There’s no avoiding the most miserable season of the year.
Photo: Gary Hershorn/Getty Images
Welcome to sick season. According to the CDC, New York City — along with New Jersey and at least 16 other states — is now experiencing “high” to “very high” levels of respiratory-illness activity as measured by the number of weekly visits to health-care providers and emergency rooms by people having symptoms of fever, cough, and sore throat. The culprits are the usual suspects: this year’s strains of influenza, COVID, and RSV. And though flulike-illness levels have been above baseline nationally for several consecutive weeks, the CDC warns that we still haven’t hit the peak.
As CNN notes, COVID wastewater levels have been steadily rising across the country:
Nationally, viral activity for Covid-19 detected in wastewater — a leading indicator of transmission — is high and rising quickly. Levels are highest in the Midwest, where wastewater data from the CDC indicates Covid-19 is spreading more than it has since the Omicron wave two years ago. There are signs that RSV activity has reached its peak in the US, as test positivity rates and emergency department visits have started to tick down. But RSV hospitalization rates are still higher than they’ve been at any point for the past five years, except for last season’s peak.
According to the CDC’s Nowcast tracker, a new COVID variant, JN.1, has been rapidly gaining ground in the U.S. It was estimated to make up more than 21 percent of coronavirus cases nationwide for the week ending December 8, up from an average of 3.5 percent of cases a month beforehand. JN.1 is a faster-rising descendant of the highly mutated BA.2.86 variant. Early data indicates that current COVID vaccines remain effective against the new variant, but slightly less so. The CDC isn’t yet sure if JN.1 is driving an uptick in cases but had said that it does not appear the variant causes more severe illness than other strains.
This is the first respiratory virus season in which some Americans can be immunized against all three major pathogens. For the first time, all newborns and adults older than 60 can receive RSV shots. An updated coronavirus vaccine targeting the latest variants is available.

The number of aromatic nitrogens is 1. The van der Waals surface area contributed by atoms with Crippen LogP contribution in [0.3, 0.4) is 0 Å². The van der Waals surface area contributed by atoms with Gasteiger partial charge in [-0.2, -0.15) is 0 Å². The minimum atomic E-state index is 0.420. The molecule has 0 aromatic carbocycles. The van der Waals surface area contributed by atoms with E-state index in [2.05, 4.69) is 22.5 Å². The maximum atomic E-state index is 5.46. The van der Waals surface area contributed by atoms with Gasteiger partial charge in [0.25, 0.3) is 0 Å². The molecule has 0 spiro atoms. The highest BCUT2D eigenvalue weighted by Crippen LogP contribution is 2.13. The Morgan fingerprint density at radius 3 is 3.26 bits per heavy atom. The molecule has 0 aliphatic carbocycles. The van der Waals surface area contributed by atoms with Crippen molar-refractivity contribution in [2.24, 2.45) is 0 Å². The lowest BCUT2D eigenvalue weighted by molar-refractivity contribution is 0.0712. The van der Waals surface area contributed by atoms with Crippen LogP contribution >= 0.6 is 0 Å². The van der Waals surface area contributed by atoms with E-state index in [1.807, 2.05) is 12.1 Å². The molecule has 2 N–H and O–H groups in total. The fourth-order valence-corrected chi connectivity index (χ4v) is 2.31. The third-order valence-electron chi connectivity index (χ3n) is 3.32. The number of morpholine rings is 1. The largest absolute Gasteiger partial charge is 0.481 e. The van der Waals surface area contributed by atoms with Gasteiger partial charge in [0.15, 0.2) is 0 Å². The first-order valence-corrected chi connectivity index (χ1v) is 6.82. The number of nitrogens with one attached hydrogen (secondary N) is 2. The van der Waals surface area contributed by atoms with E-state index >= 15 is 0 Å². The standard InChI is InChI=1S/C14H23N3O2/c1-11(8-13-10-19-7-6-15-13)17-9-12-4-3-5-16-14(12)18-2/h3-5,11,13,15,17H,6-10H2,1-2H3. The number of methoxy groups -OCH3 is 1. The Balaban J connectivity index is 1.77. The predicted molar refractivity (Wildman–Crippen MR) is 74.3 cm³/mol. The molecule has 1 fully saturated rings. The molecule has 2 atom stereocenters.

Based on surveys, the CDC estimates 8 percent of children, 17 percent of all adults and more than a third of seniors received the new coronavirus shot. About 16 percent of older adults received the RSV shot, while estimates are not available for young children. The flu shot remains most popular, with 40 percent of adults receiving it by December, the same as last year.
As always, seniors remain the most at-risk demographic for severe outcomes from respiratory illnesses, which is why the low vaccination rates for that group remain troubling.
The Atlantic’s Katherine Wu reports that infectious disease experts she spoke with remain concerned that all three viruses might peak at the same time this winter, which could result in overwhelmed hospitals:
That forecast isn’t certain. RSV, which has been dancing around a national peak, could start quickly declining; flu could take its time to reach an apex. COVID, too, remains a wild card: It has not yet settled into a predictable pattern of ebb and flow, and won’t necessarily maintain or exceed its current pace. This season may still be calmer than last, and impacts of these diseases similarly, or even more, spaced out.
But several experts told me that they think substantial overlap in the coming weeks is a likely scenario. Timing is ripe for spread, with the holiday season in full swing and people rushing through travel hubs on the way to family gatherings. Masking and testing rates remain low, and many people are back to shrugging off symptoms, heading to work or school or social events while potentially still infectious. Nor do the viruses themselves seem to be cutting us a break. Last year’s flu season, for instance, was mostly dominated by a single strain, H3N2. This year, multiple flu strains of different types appear to be on a concomitant rise, making it that much more likely that people will catch some version of the virus, or even multiple versions in quick succession.
Beyond vaccination, for everyone, the best way to prevent the spread of respiratory illnesses like the flu and RSV is regular handwashing; avoiding touching your eyes, nose, and mouth; and if sick, staying home and coughing and sneezing into your sleeve. High-filtration face masks still work great, too, and not just for avoiding COVID. In Massachusetts — where more than 15 percent of hospital visits in the first week of December were for acute respiratory illnesses, Boston’s Dana-Farber Cancer Institute has once again started requiring all staff, patients, and visitors to mask up.
This post has been updated to include additional information.